DIR® and the DIRFloortime® Approach

Let's help our children become t
he poets of their inner lives.  -Stanley Greenspan (pictured left)

What is

DIR® has a deep foundation in the science of human development and can sound very technical at times.  However, it is also very simple.  It is a way to understand our children and each other that builds connections, understanding, love, communication, and engagement.  Through this approach, the true potential of each person can be discovered. 

DIR is the Developmental, Individual-differences, & Relationship-based model that has become the foundation for understanding child development and providing support and intervention that helps children reach their fullest potential.
  The DIR® model is also a framework that helps clinicians, parents and educators conduct comprehensive assessments and develop educational and/or intervention programs tailored to the unique challenges and strengths of each child.  

® is the application of the DIR model into practice. 

 While the DIR model helps us understand and promote the positive development of all children, DIR and DIRFloortime are most commonly utilized with children with educational, social-emotional, mental health, and/or developmental challenges.  DIRFloortime has become most widely known as an approach to support children with with Autism Spectrum Disorders (ASD).  You can read more about DIR and ASD in many books including "Engaging Autism" and "The Child with Special Needs" by Drs Greenspan and Wieder. 

The objectives of the DIR® Model are to build healthy foundations for social, emotional, and intellectual capacities rather than focusing on skills and isolated behaviors.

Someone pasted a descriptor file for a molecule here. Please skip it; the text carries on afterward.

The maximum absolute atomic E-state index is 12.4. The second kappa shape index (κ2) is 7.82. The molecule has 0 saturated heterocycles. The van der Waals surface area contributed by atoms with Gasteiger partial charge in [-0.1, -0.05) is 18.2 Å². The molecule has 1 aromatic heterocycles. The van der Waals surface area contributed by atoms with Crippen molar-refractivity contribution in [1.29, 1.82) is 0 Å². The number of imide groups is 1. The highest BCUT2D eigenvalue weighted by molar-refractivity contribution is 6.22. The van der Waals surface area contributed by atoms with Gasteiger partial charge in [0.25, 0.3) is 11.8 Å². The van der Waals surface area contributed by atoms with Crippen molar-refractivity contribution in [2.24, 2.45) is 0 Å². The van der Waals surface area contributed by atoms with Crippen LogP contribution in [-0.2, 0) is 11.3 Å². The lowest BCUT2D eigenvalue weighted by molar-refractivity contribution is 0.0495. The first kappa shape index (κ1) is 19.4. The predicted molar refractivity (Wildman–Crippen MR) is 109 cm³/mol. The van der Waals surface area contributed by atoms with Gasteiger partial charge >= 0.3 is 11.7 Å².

• The D (Developmental) part of the Model describes the building blocks of this foundation. Understanding where the child is developmentally is critical to planning a treatment program. The Six Developmental Levels describes the developmental milestones that every child must master for healthy emotional and intellectual growth. This includes helping children to develop capacities to attend and remain calm and regulated, engage and relate to others, initiate and respond to all types of communication beginning with emotional and social affect based gestures, engage in shared social problem-solving and intentional behavior involving a continuous flow of  interactions in a row, use ideas to communicate needs and think and play creatively, and build bridges between  ideas in logical ways which lead to higher level capacities to think in multicausal, grey area and reflective ways.   These developmental capacities are essential for spontaneous and empathic relationships as well as the mastery of academic skills. 
  • The I (Individual differences) part of the Model describes the unique biologically-based ways each child takes in, regulates, responds to, and comprehends sensations such as sound, touch, and the planning and sequencing of actions and ideas.  Some children, for example, are very hyper responsive to touch and sound, while others are under-reactive, and still others seek out these sensations. The term "Biological Challenges" describes the various processing issues that make up a child's individual differences and that may be interfering with his ability to grow and learn